Yesterday, Seattle Mayor Ed Murray announced his resignation amid accusations from his cousin, Joseph Dyer, 54, that Murray sexually abused him as a teenager in the 1970s. As of 5 p.m. today, Murray will no longer lead the city of Seattle. This news likely comes as a relief to survivors of sex abuse who have watched as Murray worked to discredit his accusers.
In a Facebook post, Washington State Representative Noel Frame wrote that Murray's resignation finally allows her to "stop reliving my own trauma by the constant barrage of new accusations against Ed Murray." Frame also apologized for her silence about the allegations against the mayor and opened up about her own experiences with child sex abuse.
"To engage deeply in this conversation is to open up long-ago 'healed' wounds, which can quickly result in my spiraling into an place of despair," she wrote. "Today’s revelation hits home, and cuts deep. Because it was my cousin that did this to me."
Frame wrote that her cousin sexually abused her for five years when she was between the ages of 5 and 10 years old.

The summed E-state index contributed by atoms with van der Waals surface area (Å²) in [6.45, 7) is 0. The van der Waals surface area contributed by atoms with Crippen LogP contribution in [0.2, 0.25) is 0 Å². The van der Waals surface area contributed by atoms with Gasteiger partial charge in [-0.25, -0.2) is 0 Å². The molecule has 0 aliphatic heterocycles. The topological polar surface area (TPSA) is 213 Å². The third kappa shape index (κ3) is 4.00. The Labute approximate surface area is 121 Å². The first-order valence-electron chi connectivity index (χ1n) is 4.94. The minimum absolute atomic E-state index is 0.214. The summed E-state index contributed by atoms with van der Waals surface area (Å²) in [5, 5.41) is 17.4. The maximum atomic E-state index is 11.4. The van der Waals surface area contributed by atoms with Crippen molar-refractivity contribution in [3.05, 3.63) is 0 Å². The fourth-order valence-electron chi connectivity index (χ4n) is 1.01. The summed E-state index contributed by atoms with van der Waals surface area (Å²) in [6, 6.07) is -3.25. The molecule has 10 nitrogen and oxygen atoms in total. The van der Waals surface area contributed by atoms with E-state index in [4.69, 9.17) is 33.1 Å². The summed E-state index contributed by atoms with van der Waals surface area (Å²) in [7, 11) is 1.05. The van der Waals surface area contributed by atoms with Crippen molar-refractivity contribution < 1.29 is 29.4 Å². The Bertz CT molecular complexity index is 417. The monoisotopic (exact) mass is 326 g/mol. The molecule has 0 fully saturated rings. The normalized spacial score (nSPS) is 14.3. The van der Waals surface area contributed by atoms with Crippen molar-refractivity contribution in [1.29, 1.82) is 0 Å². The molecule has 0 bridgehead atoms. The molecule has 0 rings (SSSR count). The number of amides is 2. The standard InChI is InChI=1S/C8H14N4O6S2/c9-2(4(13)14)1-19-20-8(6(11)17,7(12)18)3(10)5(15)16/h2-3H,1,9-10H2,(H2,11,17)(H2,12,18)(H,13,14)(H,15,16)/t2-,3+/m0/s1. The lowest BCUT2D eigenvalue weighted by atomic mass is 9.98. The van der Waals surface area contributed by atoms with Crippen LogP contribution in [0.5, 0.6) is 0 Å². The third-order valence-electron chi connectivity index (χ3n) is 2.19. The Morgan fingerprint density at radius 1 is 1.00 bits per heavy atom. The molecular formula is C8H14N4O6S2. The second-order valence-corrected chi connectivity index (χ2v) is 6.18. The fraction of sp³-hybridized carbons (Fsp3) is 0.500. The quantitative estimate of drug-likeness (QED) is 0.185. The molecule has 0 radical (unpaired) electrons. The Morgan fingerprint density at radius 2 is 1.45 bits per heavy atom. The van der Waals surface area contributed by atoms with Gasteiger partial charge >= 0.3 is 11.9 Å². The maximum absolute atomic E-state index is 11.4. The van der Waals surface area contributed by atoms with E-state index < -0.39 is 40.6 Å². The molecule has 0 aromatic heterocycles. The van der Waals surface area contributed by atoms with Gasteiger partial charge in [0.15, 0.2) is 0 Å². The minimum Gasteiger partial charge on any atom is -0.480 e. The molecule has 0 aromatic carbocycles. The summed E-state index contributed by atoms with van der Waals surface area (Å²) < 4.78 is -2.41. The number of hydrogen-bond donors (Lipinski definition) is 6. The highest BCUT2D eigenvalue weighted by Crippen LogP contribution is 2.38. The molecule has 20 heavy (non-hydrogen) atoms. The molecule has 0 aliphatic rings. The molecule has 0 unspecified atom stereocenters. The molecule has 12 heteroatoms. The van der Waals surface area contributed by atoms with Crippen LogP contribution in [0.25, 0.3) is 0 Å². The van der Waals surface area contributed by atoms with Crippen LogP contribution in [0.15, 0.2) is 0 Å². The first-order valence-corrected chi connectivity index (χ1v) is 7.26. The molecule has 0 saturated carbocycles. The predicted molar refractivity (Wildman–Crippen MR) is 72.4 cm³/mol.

"In my family, and many families I know, intra-family sexual abuse is pervasive, and intergenerational," she wrote. "Why? Because nobody wanted to talk about it. And the behavior gets normalized."
Read her whole statement, below.
Other state officials offered less specific comment.
In an e-mailed statement, Governor Jay Inslee said he stands "in support of survivors of sexual abuse and trauma.”
“Mayor Murray is doing the right thing by stepping down," he said. "He has done good things for Seattle and his resignation will allow the city to move forward."
Congressman Adam Smith said Murray's resignation is "appropriate," given the allegations against him.
“The accusations against Mayor Murray are deeply troubling," he said via e-mail. "It is better for the city to be able to move forward.”
Omer Farooque, communications director for Congresswoman Pramila Jayapal, said the congresswoman "supports the mayor's decision to step down."
"The victims and the residents of Seattle have gone through a lot," he added.
I will update this post if I hear back from other Washington State politicians.